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Monday, June 8, 1891

     Letter from Warrie this morning—as follows:
Camden June 5th/91

Friend Horace,

Just a few lines to let you know everything is much the same as when you left. Mr. Whitman kept well until day before yesterday, then he commenced to look tired and weary. But one thing I attribute it to was the warm weather. It was eighty-five 85 degrees in the front room, so you can see that it must have been pretty warm in the sun. He appeared to be better last night and said that he thought that he would have a good night. I went out to the tomb Wednesday. They had chipped off the May, 1891. And I think that it has improved it. They

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did not have the door hung but expected to have it done today. Mr. Moore said that he could not get a stone cutter to work on it more than a day at a time. And then they would leave it, and tell him that they would not do any more, as they were afraid of splitting it, but I guess little by little they will get it done and hung. Quite a number of visitors called Tuesday and Wednesday but Walt did not see any except O'Donovan. He gave him a sitting of ten 10 minutes and then told him that he was tired and bid him good day. Tell Dr. Bucke that Walt has not said anything more of the lots. And I guess that he has kind of tired of them or intends waiting his own time. How strange it appears not to have you coming in of an eve. Walt said last night that he felt quite lost. He received your letter from Niagara and sent you last night's Post and Courier. Dr. Longaker was over Wednesday and brought him a bottle of wine. And said that he had ordered half a dozen bottles to be sent over. He brought his little girl over with him and Walt was quite pleased. And would have liked to have talked of nothing else and to nobody else but the little girl, only after inspecting his room she said that she would rather come down stairs, which she did much to Walt's disappointment. Walt came down stairs last eve. for a while and sat by the window the first since Sunday eve. Give our respects to your wife and tell her that we know that she will have a good time and enjoy herself at Dr. Bucke's hoping to hear from you if convenient. I remain,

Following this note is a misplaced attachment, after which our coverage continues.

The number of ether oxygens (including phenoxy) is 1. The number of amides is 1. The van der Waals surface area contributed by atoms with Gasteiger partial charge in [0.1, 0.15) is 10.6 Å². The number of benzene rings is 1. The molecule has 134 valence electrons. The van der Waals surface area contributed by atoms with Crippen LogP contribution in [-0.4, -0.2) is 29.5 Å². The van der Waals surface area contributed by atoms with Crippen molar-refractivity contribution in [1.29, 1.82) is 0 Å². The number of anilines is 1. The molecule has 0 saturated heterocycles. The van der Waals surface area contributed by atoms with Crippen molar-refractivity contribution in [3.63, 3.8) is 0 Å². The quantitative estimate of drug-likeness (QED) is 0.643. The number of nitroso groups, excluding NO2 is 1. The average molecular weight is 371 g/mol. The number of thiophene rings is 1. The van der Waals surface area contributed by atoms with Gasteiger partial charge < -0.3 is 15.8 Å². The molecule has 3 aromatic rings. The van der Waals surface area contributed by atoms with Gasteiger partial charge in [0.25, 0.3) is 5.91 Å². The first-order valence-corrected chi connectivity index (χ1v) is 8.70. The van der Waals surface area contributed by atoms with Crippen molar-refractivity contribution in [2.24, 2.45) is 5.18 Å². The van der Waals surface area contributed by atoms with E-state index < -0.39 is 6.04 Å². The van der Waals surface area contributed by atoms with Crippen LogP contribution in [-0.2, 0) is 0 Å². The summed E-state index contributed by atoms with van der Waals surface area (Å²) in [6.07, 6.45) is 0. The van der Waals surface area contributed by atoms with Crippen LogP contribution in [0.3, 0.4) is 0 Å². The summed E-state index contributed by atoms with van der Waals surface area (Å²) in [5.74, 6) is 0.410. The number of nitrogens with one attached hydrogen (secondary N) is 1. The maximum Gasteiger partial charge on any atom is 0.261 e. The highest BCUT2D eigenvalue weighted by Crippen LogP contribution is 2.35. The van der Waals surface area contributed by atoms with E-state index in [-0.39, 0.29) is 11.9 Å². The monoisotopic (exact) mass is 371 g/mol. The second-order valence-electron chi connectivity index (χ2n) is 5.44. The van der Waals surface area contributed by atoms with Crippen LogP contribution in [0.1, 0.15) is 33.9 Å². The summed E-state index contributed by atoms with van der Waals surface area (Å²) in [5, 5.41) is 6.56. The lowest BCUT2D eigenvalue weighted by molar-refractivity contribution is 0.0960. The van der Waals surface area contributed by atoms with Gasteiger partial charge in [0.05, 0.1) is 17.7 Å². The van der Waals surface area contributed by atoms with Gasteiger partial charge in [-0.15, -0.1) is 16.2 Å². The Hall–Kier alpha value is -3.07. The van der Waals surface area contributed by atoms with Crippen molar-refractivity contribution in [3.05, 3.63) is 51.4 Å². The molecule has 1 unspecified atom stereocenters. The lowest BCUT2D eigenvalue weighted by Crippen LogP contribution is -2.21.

Most Respectfully Yours,

Warren Fritzinger

Several notes from W.—4th and 5th—indicating a continuance of favorable signs. But then a postal of the 6th speaking of evil turn. Papers—two bundles—from W. (Camden and Philadelphia; one copy, too, of Boston Transcript). Also sent pamphlet called "The Knight of the Plow." W. attempted in margin of the copy of the Record to draft outline of the tomb. Also marked New York World comment on the dinner.

     In town and saw Ed Wilkens.

     Through some of the female wards with Bucke (inspecting). B. spreads everywhere his own atmosphere of freedom, spontaneity, love—a great exhibit.

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     Wrote both Warren and W. of my relief. Wrote also to Ingersoll, Tillie, Clifford, Callingham, Billstein, Salter.


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